“And the whole thing, the Russian thing is a total hoax,” he continued. “Think of it. They spent $40, $45 million investigating. We took two and a half years. They found nothing. No collusion. A friend of mine called a very smart, great businessman. He said you must be the most honest person in the world. You went through years and years. They interviewed people that I haven’t seen in many years, millions of phone calls, not one to Russia. Look, some of the people.”

“And I say this, I say it proudly. I came to Washington,” Trump added. “I was only here 17 times in my whole life. I came, the 18th time, I was President of the United States. I had a great life. I did really well. A lot of good things that happened. Now, what’s happened, but I didn’t know people in Washington and whether it’s Sessions, which was a mistake or Dan Coats was a big mistake, but Sessions was a big one. Coats, he sat there. He didn’t do anything.”

@Jeff_Poor is a graduate of Auburn University and the University of South Alabama, the editor of Breitbart TV, a columnist for Mobile’s Lagniappe Weekly and host of Huntsville’s “The Jeff Poor Show” from 2-5 p.m. on WVNN.

1 week ago

Trump: Sessions ‘should drop out of the race’ — ‘You had no courage, & ruined many lives’

(White House/Flickr, Jeff Sessions/Facebook, YHN)

For the second consecutive evening, President Donald Trump on Saturday took to Twitter to speak out against former U.S. Attorney General Jeff Sessions.

On Friday, Trump and Sessions traded barbs on the social media outlet, with the president also encouraging Alabamians to vote for former Auburn University head football coach Tommy Tuberville against Sessions in the state’s July 14 Republican primary runoff.

Trump on Saturday moved to get in the last word on the matter.


“Jeff, you had your chance & you blew it,” the president tweeted, quoting Sessions’ tweet from the previous day. “Recused yourself ON DAY ONE (you never told me of a problem), and ran for the hills. You had no courage, & ruined many lives. The dirty cops, & others, got caught by better & stronger people than you. Hopefully this slime will pay a big…price. You should drop out of the race & pray that super liberal @DougJones, a weak & pathetic puppet for Crazy Nancy Pelosi & Cryin’ Chuck Schumer, gets beaten badly. He voted for impeachment based on ‘ZERO’. Disgraced Alabama. Coach @TTuberville will be a GREAT Senator!”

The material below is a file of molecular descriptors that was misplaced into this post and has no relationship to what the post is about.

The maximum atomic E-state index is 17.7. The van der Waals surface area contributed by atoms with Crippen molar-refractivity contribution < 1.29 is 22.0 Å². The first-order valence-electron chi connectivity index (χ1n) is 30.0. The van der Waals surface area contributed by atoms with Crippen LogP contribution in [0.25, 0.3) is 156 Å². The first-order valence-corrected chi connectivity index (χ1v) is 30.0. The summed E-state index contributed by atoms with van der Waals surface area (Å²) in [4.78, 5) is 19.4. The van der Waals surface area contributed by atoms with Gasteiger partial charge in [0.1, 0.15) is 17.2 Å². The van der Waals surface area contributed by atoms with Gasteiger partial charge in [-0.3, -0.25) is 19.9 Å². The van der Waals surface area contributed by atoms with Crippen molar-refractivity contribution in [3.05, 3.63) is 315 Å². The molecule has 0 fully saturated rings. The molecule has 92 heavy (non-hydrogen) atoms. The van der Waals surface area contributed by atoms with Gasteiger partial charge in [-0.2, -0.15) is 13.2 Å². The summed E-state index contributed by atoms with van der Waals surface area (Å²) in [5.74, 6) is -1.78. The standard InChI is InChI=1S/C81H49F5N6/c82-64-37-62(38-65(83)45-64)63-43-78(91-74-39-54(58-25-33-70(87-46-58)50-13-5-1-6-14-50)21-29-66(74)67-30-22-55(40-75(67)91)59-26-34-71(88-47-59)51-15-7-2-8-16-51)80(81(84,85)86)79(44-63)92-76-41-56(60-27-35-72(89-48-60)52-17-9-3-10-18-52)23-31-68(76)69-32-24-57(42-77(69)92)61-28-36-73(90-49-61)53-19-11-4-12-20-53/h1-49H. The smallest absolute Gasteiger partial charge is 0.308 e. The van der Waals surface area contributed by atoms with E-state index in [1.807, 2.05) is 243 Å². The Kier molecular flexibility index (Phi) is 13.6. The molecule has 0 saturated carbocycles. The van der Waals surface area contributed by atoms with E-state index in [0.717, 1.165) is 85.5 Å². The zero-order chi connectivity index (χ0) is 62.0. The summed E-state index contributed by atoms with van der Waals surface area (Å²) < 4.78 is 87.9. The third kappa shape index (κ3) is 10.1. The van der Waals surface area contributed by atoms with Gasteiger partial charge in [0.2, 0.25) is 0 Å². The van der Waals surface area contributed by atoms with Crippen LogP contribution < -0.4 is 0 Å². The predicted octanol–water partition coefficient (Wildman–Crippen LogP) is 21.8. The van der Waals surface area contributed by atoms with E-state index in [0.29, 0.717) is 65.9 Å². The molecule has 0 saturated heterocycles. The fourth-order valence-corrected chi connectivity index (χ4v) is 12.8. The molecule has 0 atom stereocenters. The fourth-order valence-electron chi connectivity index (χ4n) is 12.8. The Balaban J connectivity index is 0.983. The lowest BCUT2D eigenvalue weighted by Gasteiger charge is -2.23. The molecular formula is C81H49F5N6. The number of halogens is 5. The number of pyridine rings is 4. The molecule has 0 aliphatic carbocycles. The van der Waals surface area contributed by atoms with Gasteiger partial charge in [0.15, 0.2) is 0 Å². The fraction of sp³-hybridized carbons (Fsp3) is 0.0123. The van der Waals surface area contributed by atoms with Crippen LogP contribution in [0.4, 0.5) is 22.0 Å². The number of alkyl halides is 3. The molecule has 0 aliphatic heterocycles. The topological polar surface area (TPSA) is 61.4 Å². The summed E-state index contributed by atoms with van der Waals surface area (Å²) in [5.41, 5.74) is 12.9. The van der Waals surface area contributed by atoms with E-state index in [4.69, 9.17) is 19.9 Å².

Sessions also fired back to the president’s Saturday remarks in a tweet of his own.

The winner of the GOP primary runoff will face U.S. Senator Doug Jones (D-AL) in November.

Sean Ross is the editor of Yellowhammer News. You can follow him on Twitter @sean_yhn

1 week ago

Trump: ‘Do not trust Jeff Sessions’ — Sessions responds that Trump ‘damn fortunate’ he recused himself as AG

(Tommy for Senate/Facebook, Fox News, Jeff Sessions/YouTube, YHN)

In a Friday evening tweet, President Donald Trump urged Alabamians to vote for former Auburn University head football coach Tommy Tuberville in the state’s Republican primary runoff on July 14.

Tuberville is running against Trump’s first attorney general, former U.S. Senator Jeff Sessions.

Trump endorsed Tuberville shortly after the primary election, and the president has recently ramped up his criticism of the former AG.

That continued to escalate on Friday, with Sessions responding in perhaps his most strident manner yet.


Trump tweeted, “3 years ago, after Jeff Sessions recused himself, the Fraudulent Mueller Scam began. Alabama, do not trust Jeff Sessions. He let our Country down. That’s why I endorsed Coach Tommy Tuberville… the true supporter of our #MAGA agenda!”

The president also shared a link to donate to Tuberville’s campaign, as well as a video ad released by the Tuberville campaign last week.

In a tweet responding to Trump’s latest remarks, Sessions asserted the president was “damn fortunate” that the then-attorney general recused himself.

An independent poll released earlier this week showed Tuberville leading Sessions by over 23 percentage points.

Sean Ross is the editor of Yellowhammer News. You can follow him on Twitter @sean_yhn

2 weeks ago

Marshall warns nursing home residents on Medicaid should get 100% of stimulus check; ANHA prepared to make sure that happens

(AG Steve Marshall/YouTube, YHN)

Alabama Attorney General Steve Marshall issued a warning Friday that all nursing home residents on Medicaid should receive their federal stimulus money in full. The Alabama Nursing Home Association (ANHA) responded that they had already taken steps to make sure that happened.

“We are now beginning to receive a few reports of concern that some Alabama nursing homes may be attempting to take stimulus checks from residents who are Medicaid recipients,” Marshall announced.

“At this time, we are unaware of any facility where such diversion is occurring. We encourage the Attorney General to contact us any time he has a concern about nursing homes or has information he wants to pass along to our members,” responded ANHA President Brandon Farmer.


The Federal Trade Commission first issued a warning about the practice on May 15.

There does not yet appear to be any solid evidence that the nefarious practice Marshall is warning about has occurred in an Alabama nursing home. There has not been a news report published about an incident of the type.

Notably, as part of normal procedure, a number of Medicaid recipients sign over certain resources to the nursing homes in which they live.